and pressure point networks that are classified and numbered. The goal of
acupressure, and acupuncture, is to stimulate and unblock the circulation of chi, by
activating very specific points, called pressure points or acupoints. Acupressure seeks
to stimulate the points on the chi meridians that pass close to the skin, as these are
easiest to unblock and manipulate with finger pressure.


Acupressure can be used as part of a Chinese physician's prescription, as a session of
massage therapy, or as a self-treatment for common aches and illnesses. A Chinese
medicine practitioner examines a patient very thoroughly, looking at physical, mental
and emotional activity, taking the pulse usually at the wrists, examining the tongue
and complexion, and observing the patient's demeanor and attitude, to get a complete
diagnosis of which organs and meridian points are out of balance. When the
imbalance is located, the physician will recommend specific pressure points for
acupuncture or acupressure. If acupressure is recommended, the patient might opt for
a series of treatments from a therapist.


In massage therapy, acupressurists will evaluate a patient's symptoms and overall
health. In a massage therapy treatment, a person usually lies down on a table or mat,
with thin clothing on. The acupressurist will gently feel and palpate the abdomen and
other parts of the body to determine energy imbalances. Then, the therapist will work
with different meridians throughout the body, depending on which organs are
imbalanced in the abdomen. The therapist will use different types of finger
movements and pressure on different acupoints, depending on whether the chi needs
to be increased or dispersed at different points. The therapist observes and guides the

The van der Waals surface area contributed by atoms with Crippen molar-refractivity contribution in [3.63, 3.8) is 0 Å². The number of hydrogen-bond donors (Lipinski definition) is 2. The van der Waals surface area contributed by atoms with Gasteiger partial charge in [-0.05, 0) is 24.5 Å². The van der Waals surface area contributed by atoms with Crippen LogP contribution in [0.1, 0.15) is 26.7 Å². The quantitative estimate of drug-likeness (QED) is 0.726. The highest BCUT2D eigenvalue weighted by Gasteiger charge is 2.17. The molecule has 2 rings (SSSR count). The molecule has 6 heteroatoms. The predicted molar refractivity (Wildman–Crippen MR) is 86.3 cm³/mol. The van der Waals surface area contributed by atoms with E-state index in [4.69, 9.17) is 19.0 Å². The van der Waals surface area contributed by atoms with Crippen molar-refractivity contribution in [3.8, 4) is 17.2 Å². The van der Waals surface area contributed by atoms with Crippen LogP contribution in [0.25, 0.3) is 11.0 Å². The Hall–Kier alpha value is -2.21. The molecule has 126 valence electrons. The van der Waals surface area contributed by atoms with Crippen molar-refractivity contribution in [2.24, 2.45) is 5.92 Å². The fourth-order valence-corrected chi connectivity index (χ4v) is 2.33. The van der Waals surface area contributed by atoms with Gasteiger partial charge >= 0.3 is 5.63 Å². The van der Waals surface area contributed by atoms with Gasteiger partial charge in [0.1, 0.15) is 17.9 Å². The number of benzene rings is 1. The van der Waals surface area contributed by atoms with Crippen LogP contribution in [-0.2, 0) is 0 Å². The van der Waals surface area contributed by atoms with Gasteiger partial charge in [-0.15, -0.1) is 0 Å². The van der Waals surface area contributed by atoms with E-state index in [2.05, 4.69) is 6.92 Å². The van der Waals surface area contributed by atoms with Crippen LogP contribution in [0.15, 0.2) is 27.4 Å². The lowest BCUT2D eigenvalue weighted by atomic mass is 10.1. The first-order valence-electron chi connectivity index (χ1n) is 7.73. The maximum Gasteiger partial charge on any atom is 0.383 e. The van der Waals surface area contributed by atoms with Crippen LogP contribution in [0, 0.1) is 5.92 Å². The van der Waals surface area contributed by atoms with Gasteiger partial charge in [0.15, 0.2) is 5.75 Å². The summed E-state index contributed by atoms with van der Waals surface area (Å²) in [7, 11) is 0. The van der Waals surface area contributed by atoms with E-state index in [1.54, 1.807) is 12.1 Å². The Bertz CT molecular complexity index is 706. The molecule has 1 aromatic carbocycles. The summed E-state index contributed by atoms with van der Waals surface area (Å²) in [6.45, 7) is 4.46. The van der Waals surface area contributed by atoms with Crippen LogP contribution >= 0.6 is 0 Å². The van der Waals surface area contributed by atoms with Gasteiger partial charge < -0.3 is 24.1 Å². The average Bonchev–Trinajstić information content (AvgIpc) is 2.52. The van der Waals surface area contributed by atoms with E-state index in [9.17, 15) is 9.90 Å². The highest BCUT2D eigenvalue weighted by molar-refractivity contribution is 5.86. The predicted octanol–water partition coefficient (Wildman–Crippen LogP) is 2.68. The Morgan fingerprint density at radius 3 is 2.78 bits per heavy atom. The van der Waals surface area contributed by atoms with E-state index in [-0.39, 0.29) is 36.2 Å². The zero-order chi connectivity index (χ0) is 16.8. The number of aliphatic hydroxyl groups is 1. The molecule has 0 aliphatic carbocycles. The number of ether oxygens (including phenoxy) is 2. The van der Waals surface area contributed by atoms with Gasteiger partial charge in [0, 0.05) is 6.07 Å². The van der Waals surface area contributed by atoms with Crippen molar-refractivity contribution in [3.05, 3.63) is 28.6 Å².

energy flow through the patient's body throughout the session. Sometimes, special
herbs (Artemesia vulgaris or moxa) may be placed on a point to warm it, a process
called moxibustion.

 

 

 

 

 

 

 

A session of acupressure is generally a very pleasant experience, and some people

experience great benefit immediately. For more chronic conditions, several sessions
may be necessary to relieve and improve conditions.


Self-treatment

Acupressure is easy to learn. It is also very versatile, as it can be done anywhere, and
it's a good form of treatment for spouses and partners to give to each other and for
parents to perform on children for minor conditions.


While giving self-treatment or performing acupressure on another, a mental attitude
of calmness and attention is important, as one person's energy can be used to help
another's. Loose, thin clothing is recommended. There are three general techniques
for stimulating apressure point.


• Tonifying is meant to strengthen weak chi, and is
done by pressing the thumb or finger into an acupoint
with a firm, steady pressure, holding it for up to two
minutes.
• Dispersing is meant to move stagnant or blocked chi,
and the finger or thumb is moved in a circular motion
or slightly in and out of the point for two minutes.
• Calming the chi in a pressure point utilizes the palm
to cover the point and gently stroke the area for about
two minutes.

 

Research and general acceptance

In general, Chinese medicine has been slow to gain acceptance in the West, mainly
because it rests on ideas very foreign to the scientific model. For instance, Western
scientists have trouble with the idea of chi, the invisible energy of the body, and the
idea that pressing on certain points can alleviate certain conditions seems sometimes
too simple for scientists to believe. But this idea is wellknown in other cultures to;
e.g. Avicenna (Ibn Sina) explained the idea of chi in his al Qanoon fi't-Tibb and
called it al-quwwa al muddabirra.


Western scientists, in trying to account for the action of acupressure, have theorized
that chi is actually part of the neuroendocrine system of the body.

Celebrated orthopedic surgeon Robert O. Becker, who was twice nominated for the
Nobel Prize, wrote a book on the subject called Cross Currents: The Promise of
Electromedicine; The Perils of Electropollution.

By using precise electrical measuring devices, Becker and his colleagues showed that
the body has a complex web of electromagnetic energy, and that traditional
acupressure meridians and points contained amounts of energy that non-acupressure
points did not.

 

Resources

Periodicals
Massage Therapy Journal. 820 Davis Street, Suite100, Evanston, IL 60201-4444.
Other
American Association of Oriental Medicine. December 28, 2000.
http://www.aaom.org.
National Acupuncture and Oriental Medicine Alliance. December 28,
2000.http://www.acuall.org.